By Samantha Leong
Today we’re pleased to welcome Mariko Tamaki to the WNDB blog to discuss her book Cold, which came out February 8, 2022!
This is the story of a boy who died—and a girl who wants to know why.
Todd Mayer is dead. Now he’s some sort of ghost, hovering over his body, which has just been found in the town park, naked and frozen in the snow. As detectives investigate Todd’s homicide, talking to the very people who are responsible for how he died, Todd replays the events that lead him to his end in the park.
Georgia didn’t know Todd. But she can’t stop thinking about him. Maybe it’s because they’re both outcasts at their school, or because they’re both queer. It might also be because Georgia has a feeling she’s seen Todd somewhere before, somewhere he wasn’t supposed to be.
In the vein of The Lovely Bones, this dual narrative is told through the voices of Todd in his afterlife and Georgia as she uncovers the truth behind his death, resulting in an immersive, emotional, and provocative read.
How did you get the idea or inspiration for Cold?
I have always loved murder mystery novels, and I thought it would be an interesting genre to write in YA, I guess mostly because mysteries are so much about reading people, and that’s a skill I associate with being a teen? My other inspiration was William Golding’s Lord of the Flies, specifically the character of Piggy, which I had been trying to work into a modern story for ages. I feel like Piggy was my original outsider character in literature.
What was your favorite part about writing Cold? What was the most challenging part?
My favorite part is always writing exchanges between characters. I love writing people talking to each other, especially if one person, at least, thinks they are funny. The most challenging part was putting together the timeline for a mystery. I had to use a wall and cue cards to do it. It took FOREVER.
How and why did you decide to tell this story from the perspective of Georgia and the perspective of Todd as a ghost?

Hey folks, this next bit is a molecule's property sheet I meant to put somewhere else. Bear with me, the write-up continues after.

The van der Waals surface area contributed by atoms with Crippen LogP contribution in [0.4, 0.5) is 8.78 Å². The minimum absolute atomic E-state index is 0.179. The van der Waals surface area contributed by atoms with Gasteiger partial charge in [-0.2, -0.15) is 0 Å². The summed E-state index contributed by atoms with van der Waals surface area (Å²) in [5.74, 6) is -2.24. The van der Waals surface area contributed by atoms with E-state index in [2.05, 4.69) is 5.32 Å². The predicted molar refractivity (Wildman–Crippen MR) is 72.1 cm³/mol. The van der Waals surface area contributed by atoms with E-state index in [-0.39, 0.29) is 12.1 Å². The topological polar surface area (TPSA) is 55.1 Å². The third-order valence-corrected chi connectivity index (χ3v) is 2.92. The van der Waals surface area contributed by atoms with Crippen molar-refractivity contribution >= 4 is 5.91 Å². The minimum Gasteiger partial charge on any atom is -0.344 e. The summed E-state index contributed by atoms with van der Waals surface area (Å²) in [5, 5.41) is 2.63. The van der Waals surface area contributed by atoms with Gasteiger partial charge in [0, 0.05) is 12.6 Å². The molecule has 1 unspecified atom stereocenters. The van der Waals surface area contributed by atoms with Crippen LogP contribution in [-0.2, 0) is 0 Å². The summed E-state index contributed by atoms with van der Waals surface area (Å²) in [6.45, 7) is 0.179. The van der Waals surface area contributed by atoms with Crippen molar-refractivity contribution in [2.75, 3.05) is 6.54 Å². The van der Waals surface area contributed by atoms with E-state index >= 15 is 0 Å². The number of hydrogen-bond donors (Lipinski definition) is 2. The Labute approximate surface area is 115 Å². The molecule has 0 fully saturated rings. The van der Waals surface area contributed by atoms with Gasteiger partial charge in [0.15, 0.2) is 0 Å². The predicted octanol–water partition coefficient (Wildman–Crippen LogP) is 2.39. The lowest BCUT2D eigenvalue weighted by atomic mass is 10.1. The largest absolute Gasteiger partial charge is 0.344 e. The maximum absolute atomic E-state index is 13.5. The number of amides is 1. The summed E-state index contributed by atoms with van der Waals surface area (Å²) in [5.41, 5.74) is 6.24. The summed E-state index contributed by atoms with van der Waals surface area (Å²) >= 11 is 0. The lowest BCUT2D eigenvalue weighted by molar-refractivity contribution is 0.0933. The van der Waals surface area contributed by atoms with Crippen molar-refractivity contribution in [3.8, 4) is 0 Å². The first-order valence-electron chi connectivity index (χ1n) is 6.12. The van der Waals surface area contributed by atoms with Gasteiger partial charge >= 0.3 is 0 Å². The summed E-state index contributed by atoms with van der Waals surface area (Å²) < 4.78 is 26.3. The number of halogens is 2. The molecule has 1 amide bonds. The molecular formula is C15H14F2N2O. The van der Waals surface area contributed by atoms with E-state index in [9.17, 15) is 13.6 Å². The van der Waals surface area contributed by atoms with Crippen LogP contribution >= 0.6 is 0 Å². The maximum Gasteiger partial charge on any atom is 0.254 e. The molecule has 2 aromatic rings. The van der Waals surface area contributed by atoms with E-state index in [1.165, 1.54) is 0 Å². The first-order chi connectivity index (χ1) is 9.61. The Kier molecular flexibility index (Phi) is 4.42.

I tried a few versions with various singular points of view. I really wanted the book to be about the experience of being a teenager as much as it was about a murder. I think opening the story to two different teens who make different choices made that more of a possibility.
Do you have a writing playlist or listen to anything while writing? What are a few songs that embody Cold?
OH! Yes I DO have a playlist. One moment. OK.
- Trent Reznor and Atticus Ross “Hand Covers Bruise”
- Aurora “Running with the Wolves”
- The Cranberries “I Can’t Be With You”
- Lido Pimienta “Eso Que Tu Haces”
- Tori Amos “Cornflake Girl”
- David Bowie “Starman”
- Tasmin Archer “Sleeping Satellite”
I listen to A LOT of movie soundtracks and I find really anything that Reznor & Atticus have done or the Man on Wire soundtrack to be very atmospheric and therefore helpful.
My goal is always to do something slightly more complicated with every new project I take on. I think with every book I’m also trying to dig a little deeper into the why as opposed to just the what. I don’t know if I would say I’m succeeding but I’m definitely working on it.
How does your process and approach to writing a novel compare with your process when collaborating on a graphic novel?
Graphic novels are so different because you’re telling a story with someone else. The nature of the writing part of a graphic novel also means they’re much faster to write on my end (but extremely labor intensive on the side of the illustrator). I feel like novels are a lot of heavy lifting, and it’s an endeavor to make them feel easy, to find the flowing bits in the mountains of words.
How has it been since the launch of Surely Books? Is it difficult to balance your own work with overseeing and curating Surely Books?
Being a freelance artist is so much about balance. My partner got me into bullet journaling and that has been a huge help. But I love working with artists and writers and really the whole team at Abrams on the Surely books. It’s time well spent! It is so incredibly rewarding seeing someone’s vision become a book. And they are AMAZING books. Our first release was Terry Blas and Claudia Aguirre’s Lifetime Passes. Which is such a sweet and sharp story. I hope everyone goes and checks it out.
What is a question you wish you were asked more often (and the answer)?
In terms of nerding out, I’d love for more people to want to TALK about fountain pens, so I could pontificate on my current Kaweco and Twisbi obsession. And how much I love grey ink. For no particular reason.
I feel like there should be some place for saying how much of writing is this lonely thing of just you and your blank page or laptop screen, and how much of it needs to be connecting with other things and people and having a variety of people you can talk to about what you do. And if one of those people is a therapist, awesome.
Mariko Tamaki is a Canadian writer of comics and prose. She writes comic books for BOOM! Studios, Marvel and DC Comics. She is the co-creator of the New York Times bestseller, This One Summer with Jillian Tamaki, which received Eisner and Governor General awards, as well as Caldecott and Printz Honors, and the Printz Honor winner, Laura Dean Keeps Breaking Up with Me with Rosemary Valero-O’Connell. Mariko lives in Oakland.
Samantha Leong is a Special Sales sales assistant at Ingram Content Group. She has previously interned at Scholastic Library Publishing, Candlewick Press, and Simon and Schuster. Her favorite genre is fantasy, and she loves to bake.